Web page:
Last week we offered a ‘vulnerable’ person the option to ask us to do his shopping. He initially declined, but rang us yesterday to see if we could do a shop for him. He can get about, but should not visit big public places like supermarkets – he’s elderly and a former cancer patient.

I was more than happy to have a valid excuse to get out of the house. He dropped a typed shopping list through our door last night and we called him to verify a few things before I went out. I have never met this guy before: I was very nervous about understanding his preferences. I know almost nothing about him!

Anyhow, I managed to get everything on his list. He claims it will last him four weeks. It included some fresh fruit and veg (although the fruit will not eke out for a month, I’m sure) and some meat for roasting, lots of tins, bread, milk – but nothing I would class as a treat. It all cost £46. Six bags, very heavy. For forty-six quid!

So, there’s a lesson! 

He refused to let me drop the shopping off, preferring to come to our door and pick it up (in a reverse manoeuvre from what I have seen on other people’s doorsteps when their supermarket delivery has arrived). I suppose he wanted some sort of an excuse to put his coat on and drive a short way to get away from his own four walls.

I have been feeling I should volunteer for something now I’m pretty sure I’m clear of any travel-acquired nasties. So that’s done me some good too.



This appeared on our doorstep yesterday, wrapped in black plastic and clearly addressed to my husband.

Unexpected delivery

We think it’s some sort of pond (probably upside down in this pic). 

We did not order it, but initially suspected our daughter of random-presenting. She denies this, and an online family discussion revealed that none of the other usual suspects who might have misaddressed one of their own orders was to blame.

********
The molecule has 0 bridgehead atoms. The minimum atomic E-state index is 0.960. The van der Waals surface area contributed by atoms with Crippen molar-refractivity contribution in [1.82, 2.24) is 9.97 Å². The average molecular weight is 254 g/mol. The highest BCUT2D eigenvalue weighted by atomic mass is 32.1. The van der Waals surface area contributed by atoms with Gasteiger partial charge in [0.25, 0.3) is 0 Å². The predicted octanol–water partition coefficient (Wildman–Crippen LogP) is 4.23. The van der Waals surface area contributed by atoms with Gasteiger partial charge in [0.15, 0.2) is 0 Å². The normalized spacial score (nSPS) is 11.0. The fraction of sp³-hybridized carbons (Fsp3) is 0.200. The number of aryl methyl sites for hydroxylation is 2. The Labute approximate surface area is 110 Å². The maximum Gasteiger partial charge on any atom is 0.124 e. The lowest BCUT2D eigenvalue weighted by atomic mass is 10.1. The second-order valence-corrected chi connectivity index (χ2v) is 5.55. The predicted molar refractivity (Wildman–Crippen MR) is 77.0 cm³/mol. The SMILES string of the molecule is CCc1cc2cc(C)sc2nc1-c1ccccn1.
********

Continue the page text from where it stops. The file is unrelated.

Although we have been thinking of creating a pond in our garden (hence our suspicion regarding our daughter’s possible gift), I’m not sure this quite fits the bill. And it’s a large and unattractive addition to the indoor household in its current state.

It caused some amusing debate on our family WhatsApp though. Given our potential boredom in the upcoming few weeks, perhaps we can think of novel uses. The current front-runner is creating our very own Tracy Island model. But do we still have the toy Thunderbirds to go with it?

Starts extensive search…

Coming clean

I have mostly been fortunate enough to employ a cleaner for a weekly visit to my house. I always felt odd about this, as my parents never countenanced such a thing, but times change I suppose: I mostly worked full-time (or nearly) and was financially able to do it. Apart from a year when I didn’t work, when I nobly wielded the duster myself as penance, I have learned to get over my stupid guilt and pay someone else to do most of the dirty work for me.

In these interesting and isolating times, we have ‘paused’ the agency clean (which had recently been reduced to fortnightly in my end-of-financial-year budgeting spreadsheet recalibration exercise) and today I determined was this week’s Cleaning Day. Alone in the house* apart from the irritated cats – and whilst the other occupant took his chances with ‘going out once for exercise’ – I merrily cleaned surfaces with anti-bac, dusted and vacuumed. I believe I have achieved a reasonable level of cleanliness, if not to a fully professional standard.

This cheerfulness and positivity will no doubt not last – but I will make the most of it while it does. 

*Being alone for this exercise is important. It allows me to sing loudly and repetitively throughout. I believe this is a family trait inherited from my mother’s side. My granny sang hymns constantly whilst tidying, cooking or sewing. Today, inexplicably, it was the Birdie Song. Trying times.